Abstract:For multi-parameter problems, such as the seismoelectric system, sensitivity analysis through resolution functions is a low-cost, fast method of determining whether measured fields are sensitive to certain subsurface parameters. We define a seismoelectric resolution function for the inversion of a bulk density perturbation. The synthetic data and Green’s functions required to construct the resolution function are computed using the seismoelectric modelling code ESSEMOD. First, we consider the purely electromagnetic problem with a conductivity perturbation at a single point in an isotropic homogenous
half-space. The result is nearly identical to a published result based on analytical Green’s functions. It correctly maps the
position of the scatterer. Next, we perform an electromagnetic sensitivity analysis for the case of a layered background medium.
Again, the resolution function is capable of correctly mapping the scatterer when it is above as well as below a layer of increased
conductivity; although in the latter case with less resolution. Finally, we generate multi-component synthetic data with our forward
modelling code and compute the seismoelectric resolution function for inversion of a bulk-density perturbation. We find that the
seismoelectric system is sensitive to a perturbation in bulk density and that the position of the perturbation can be correctly
The seismoelectric effect might help improving our knowledge of the subsurface. This complex physical phenomenon can be described by Biot’s poroelasticity equations coupled to Maxwell’s electromagnetic equations. Besides simultaneously offering seismic resolution and electromagnetic sensitivity, the coefficient coupling these two types of fields can in principal provide us with direct information on important medium parameters like porosity and permeability.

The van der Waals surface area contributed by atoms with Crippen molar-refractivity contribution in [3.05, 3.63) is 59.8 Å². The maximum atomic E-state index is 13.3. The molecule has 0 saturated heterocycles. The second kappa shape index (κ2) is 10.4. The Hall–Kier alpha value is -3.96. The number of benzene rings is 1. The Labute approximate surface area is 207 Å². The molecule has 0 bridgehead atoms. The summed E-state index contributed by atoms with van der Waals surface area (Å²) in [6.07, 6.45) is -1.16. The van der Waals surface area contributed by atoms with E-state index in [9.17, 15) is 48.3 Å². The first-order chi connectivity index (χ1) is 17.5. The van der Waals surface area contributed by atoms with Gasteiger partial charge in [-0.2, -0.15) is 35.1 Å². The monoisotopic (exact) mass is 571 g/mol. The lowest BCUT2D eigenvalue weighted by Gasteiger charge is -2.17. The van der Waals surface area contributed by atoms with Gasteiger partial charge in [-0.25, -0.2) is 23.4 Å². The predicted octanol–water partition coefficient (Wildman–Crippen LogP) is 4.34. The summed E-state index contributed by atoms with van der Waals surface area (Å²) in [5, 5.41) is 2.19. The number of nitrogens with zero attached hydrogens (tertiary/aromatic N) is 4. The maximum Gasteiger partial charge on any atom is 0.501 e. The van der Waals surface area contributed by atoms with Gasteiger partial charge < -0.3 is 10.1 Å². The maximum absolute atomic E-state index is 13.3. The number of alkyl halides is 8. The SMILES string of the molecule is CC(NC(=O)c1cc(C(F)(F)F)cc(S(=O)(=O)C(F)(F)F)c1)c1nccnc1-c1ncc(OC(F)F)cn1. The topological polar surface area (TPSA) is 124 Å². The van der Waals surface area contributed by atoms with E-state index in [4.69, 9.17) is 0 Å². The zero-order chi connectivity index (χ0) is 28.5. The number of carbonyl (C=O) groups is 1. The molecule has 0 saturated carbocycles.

Two types of seismoelectric coupling can be distinguished:
1) localized coupling generating an electromagnetic field that is present inside the seismic wave and travels with its velocity, referred to as the coseismic field
2) An independent electromagnetic field diffusing with electromagnetic velocity, referred to as the seismoelectric conversion, providing us with information at depth.
One of the major challenges of seismoelectrics is the very weak signal-to-noise ratio of especially the seismoelectric conversion. In order to make seismoelectrics applicable in the field, we need to find ways to improve the signal-to-noise ratio of this second order effect. Can nature help us? It is well-known that a seismic wave travelling through a package of thin-beds, can experience amplitude-tuning effects that result in anomalously high amplitudes for the seismic signal. Can similar enhancing signal effects occur for seismoelectric phenomena?
Using our analytically based, numerical modeling code ESSEMOD (ElectroSeismic and Seismoelectric Modeling), we investigate what effects thin-beds can have on the seismoelectric signal, thereby focusing especially on the seismoelectric conversion. We will highlight the factors that play a role in the possible enhancement of the seismoelectric signal-to-noise ratio by thin-beds. We show that the seismoelectric method is sensitive to changes in medium parameters on a spatial scale that is much smaller than the seismic resolution.